An Anti-Gay Agenda at the UN: Something We Need to Worry About?
The United Nations Human Rights Council has just voted on a resolution that, analysts believe, could be used to undermine LGBT rights. Is an emerging anti-gay presence in the UN something we should be concerned about?
The resolution sounds innocuous enough. It commits the United Nations to recognizing “the family” as “the natural and fundamental group unit of society” which is “entitled to protection by society and the State” as well as discussing each member states obligations to those protections.
The kicker here is who supported the resolution and how they framed it. Authored by Egypt and Sierra Leone and supported by nations like,Uganda and, most prominently, Russia, the resolution has been welcomed by religious conservatives across the globe as a measure that commits the UN to fighting for the “traditional family.”
The resolution also calls on the UN to make “concerted actions” to include strengthening the family as part of its human rights approach. The resolution goes on to make the highly dubious claim (based on its lax definitions) that the family is “the natural environment for the growth and well-being of all its members and particularly children.” We’ve seen that kind of language all to often in the United States where anti-gay groups offer that only the heterosexual married unit is the right or “optimum” place in which to raise a child, which is of course fictitious. While the language here doesn’t specifically preclude LGBTs, it was made clear during the vote that the framers of this resolution had only heterosexuals in mind.
In this case, this hostility was manifest by resisting all attempts to open the definition of “family” to include LGBT couples as well as recognizing single parent families. Uruguay, Chile, Ireland and France wanted an amendment to recognize that “various forms of family exist” but Russia was able to block that amendment via an obscure “no action” motion which prevented the amendment from even being debated.
The nations that voted for the noninclusive amendment largely aren’t a surprise, including China, India, and Pakistan. However, among them is South Africa, a nation whose constitution expressly prohibits anti-LGBT discrimination. That vote is, therefore, a disappointment.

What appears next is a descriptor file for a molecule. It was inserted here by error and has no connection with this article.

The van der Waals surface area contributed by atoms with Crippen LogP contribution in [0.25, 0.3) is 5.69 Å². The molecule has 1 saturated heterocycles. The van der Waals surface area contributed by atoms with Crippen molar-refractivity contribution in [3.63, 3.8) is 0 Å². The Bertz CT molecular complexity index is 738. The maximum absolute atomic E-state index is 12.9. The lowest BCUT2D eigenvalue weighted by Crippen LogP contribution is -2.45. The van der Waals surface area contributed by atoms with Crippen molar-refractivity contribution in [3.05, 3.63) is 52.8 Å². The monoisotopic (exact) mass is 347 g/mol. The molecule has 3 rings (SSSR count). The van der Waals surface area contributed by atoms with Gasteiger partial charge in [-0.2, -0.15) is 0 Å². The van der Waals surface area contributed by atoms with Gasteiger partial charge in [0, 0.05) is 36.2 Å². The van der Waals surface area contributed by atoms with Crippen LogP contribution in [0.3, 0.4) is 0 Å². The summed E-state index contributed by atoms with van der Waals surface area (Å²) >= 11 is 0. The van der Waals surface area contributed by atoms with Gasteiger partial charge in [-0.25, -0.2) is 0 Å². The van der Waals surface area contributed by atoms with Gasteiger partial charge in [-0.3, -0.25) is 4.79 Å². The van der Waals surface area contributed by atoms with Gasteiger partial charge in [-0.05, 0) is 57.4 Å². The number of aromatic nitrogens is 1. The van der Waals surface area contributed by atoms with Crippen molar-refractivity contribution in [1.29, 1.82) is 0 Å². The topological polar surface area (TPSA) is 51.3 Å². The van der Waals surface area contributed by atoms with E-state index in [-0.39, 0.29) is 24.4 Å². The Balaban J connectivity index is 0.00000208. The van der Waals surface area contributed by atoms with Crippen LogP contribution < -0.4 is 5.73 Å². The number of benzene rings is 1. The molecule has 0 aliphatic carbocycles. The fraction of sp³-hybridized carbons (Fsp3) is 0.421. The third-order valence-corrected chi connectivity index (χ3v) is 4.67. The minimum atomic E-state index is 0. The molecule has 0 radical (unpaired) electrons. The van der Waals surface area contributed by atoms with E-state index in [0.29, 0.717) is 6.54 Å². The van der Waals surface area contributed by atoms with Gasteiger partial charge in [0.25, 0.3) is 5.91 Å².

The resolution may not just be toxic to LGBT rights, however. Religious conservative pro-life groups have also cheered its passing, with the so-called Society for the Protection of the Unborn of the UK saying in a statement that this resolution is “truly historic.” There is cause, then, to think that this resolution might be a foundation for furthering the anti-choice movement at the UN too.
To illustrate how the resolution could be misused, analysts believe that the UN’s recognition of “the family” as quasi-entity may in the future allow member states to begin denying individual rights, to say gay people or women seeking autonomy when it comes to their own health, so as to “protect” the rights of the “family” as defined — or more aptly, not defined — under the resolution. Seen in this way, the danger becomes more apparent.
“It is a travesty for the UN to ignore reality,” Julie de Rivero, director of advocacy for Human Rights Watch, is quoted as saying. “Insinuating that different type of families don’t exist can do nothing but harm the children and adults around the world who live in those families.”
Yet there were some bright spots to the aforementioned vote and they deserving of a mention. Saudi Arabia wanted a measure to define marriage as “one man and one woman.” That failed to gain traction. Secondly, Latin America as a body is now consistently voting on the pro-inclusive side, as is South Korea. That is important because with Latin America voting for LGBT rights, the pro-equality side is a formidable body in the UN which can, as it stands, still resist Russia and company’s attempts at cajoling an anti-equality movement.
On its own, we might shrug off the resolution as a misstep. Unfortunately, it is not the only troubling move the UN has made recently when it comes to gay rights. Earlier this month the United Nations General Assembly voted to install Uganda’s foreign minister Sam Kutesa as president of the chamber for the 69th session which will begin in September. Mr Kutesa is an ardent supporter of Uganda’s Anti-Homosexuality Bill and believes that any move to recognize LGBT rights condones sinful behavior.
While the role of president is largely ceremonial, and rotates between nations, there is a certain amount of prestige that comes with the title. This is not to mention that Kutesa has a troubled political history that, unsurprising of someone with close ties to Yoweri Museveni’s presidency, includes charges of corruption and misuse of power. Should the UN really be allowing this kind of official to be a president, however ceremonial?
So should we be concerned about what is going on in the United Nations? The vote in itself doesn’t appear to be that injurious yet. There are other safeguards on which to draw and the United Nations previous strong statements for LGBT rights can be invoked in instances where clarity is needed. Yet this is an attempt to erode, and even change, the definition of “family” to suit a narrow agenda. While of itself it may not threaten the human rights of women and LGBTs, it does set a worrying precedent that, yes, we should be concerned about.